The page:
Finally, the gobbler started coming to me slowly. I looked to my left and spotted four hens coming out of the woods. I started calling more aggressively to keep the gobbler coming to me instead of going to the hens. I could tell this was a smart ole bird. Every time I used my slate call, he gobbled, strutted, and drummed, expecting the hen (me) to come to him. The bird also had given the nod to the four hens who just had stepped out of the woods but didn’t move toward them either. Every time I called, the gobbler would gobble, spit and drum, and then take a few more steps toward me. The four hens moved up the field toward me also but not toward the gobbler. The bird walked about 15 yards toward me. At 60 yards, he started strutting and drumming again. About that time, two more hens entered the field. Both groups of hens were still off to my right at about 80 yards, and the gobbler was off to my left at 60 yards. I was really surprised that the gobbler didn’t move toward the hens, and the hens didn’t go toward the gobbler.
Luckily, the hens seemed more interested in feeding. They were giving content putts and purrs as they fed. The gobbler focused most of his attention on me, because I was calling more aggressively and excitedly than the five hens. After I watched the hens and the gobbler for about 10 minutes, a second gobbler tom behind me and flew into the field. The hens started to walk toward the second gobbler. I could see the bird I was trying to call was getting a little nervous, so when he was at 62 yards, I squeezed the trigger on my Mossberg pump 2-3/4-inch 12 gauge shotgun. I had patterned this gun and felt confident I could take the bird at that distance shooting Federal 2-3/4-inch #4 shells. I was using a really nice Nikon scope on the gun. I aimed just below the wattles, shooting downhill.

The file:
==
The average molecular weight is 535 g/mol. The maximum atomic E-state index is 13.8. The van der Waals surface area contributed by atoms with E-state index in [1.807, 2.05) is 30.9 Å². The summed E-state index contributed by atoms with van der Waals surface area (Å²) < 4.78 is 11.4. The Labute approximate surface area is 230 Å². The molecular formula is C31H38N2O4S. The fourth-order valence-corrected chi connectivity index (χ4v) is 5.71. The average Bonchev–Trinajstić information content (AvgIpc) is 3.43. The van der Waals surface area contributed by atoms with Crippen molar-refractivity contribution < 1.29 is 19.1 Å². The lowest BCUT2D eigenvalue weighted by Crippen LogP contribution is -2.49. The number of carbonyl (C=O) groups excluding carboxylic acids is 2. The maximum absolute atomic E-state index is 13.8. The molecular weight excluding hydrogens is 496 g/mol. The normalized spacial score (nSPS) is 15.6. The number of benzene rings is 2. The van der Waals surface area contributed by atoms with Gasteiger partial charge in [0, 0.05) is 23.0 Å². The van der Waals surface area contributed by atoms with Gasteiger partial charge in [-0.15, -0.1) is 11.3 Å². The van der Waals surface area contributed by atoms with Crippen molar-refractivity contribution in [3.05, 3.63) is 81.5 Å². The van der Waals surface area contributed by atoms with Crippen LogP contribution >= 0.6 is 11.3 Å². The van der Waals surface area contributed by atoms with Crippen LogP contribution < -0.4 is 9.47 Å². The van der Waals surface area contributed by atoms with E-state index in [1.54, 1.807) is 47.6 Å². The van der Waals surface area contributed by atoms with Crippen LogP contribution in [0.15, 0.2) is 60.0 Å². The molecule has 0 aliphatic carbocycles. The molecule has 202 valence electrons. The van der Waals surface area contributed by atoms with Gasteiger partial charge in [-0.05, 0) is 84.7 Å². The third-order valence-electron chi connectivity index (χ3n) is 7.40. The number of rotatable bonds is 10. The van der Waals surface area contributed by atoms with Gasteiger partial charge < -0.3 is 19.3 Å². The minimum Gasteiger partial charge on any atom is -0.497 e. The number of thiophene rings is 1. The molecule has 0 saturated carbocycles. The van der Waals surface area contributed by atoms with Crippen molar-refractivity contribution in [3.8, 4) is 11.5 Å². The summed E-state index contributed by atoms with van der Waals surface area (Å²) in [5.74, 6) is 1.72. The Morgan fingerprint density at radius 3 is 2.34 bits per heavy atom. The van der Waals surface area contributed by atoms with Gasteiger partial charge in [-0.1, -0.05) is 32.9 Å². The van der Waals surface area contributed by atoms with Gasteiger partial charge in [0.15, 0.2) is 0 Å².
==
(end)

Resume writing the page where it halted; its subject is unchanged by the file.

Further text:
This bird was only the second turkey I ever had shot. I wasn’t quite sure what to do after I shot the gobbler. I always had heard that you needed to get to the turkey as quickly as possible after you took the shot and pick the bird up by his feet. A turkey that only was stunned could still run a long way. As I hurried toward the turkey, he was flapping his wings and trying to get away. I grabbed for the legs, but I only got hold of one leg. As I tried to lift the bird up, he spurred me six times in the forearm with the leg that was free. I finally got the second leg and started swinging the turkey in a circle, because I thought he would bite me. Finally, within about 10 seconds, he expired. As I inspected the gobbler, I saw that three of the projectiles from the shell had entered the bird’s head.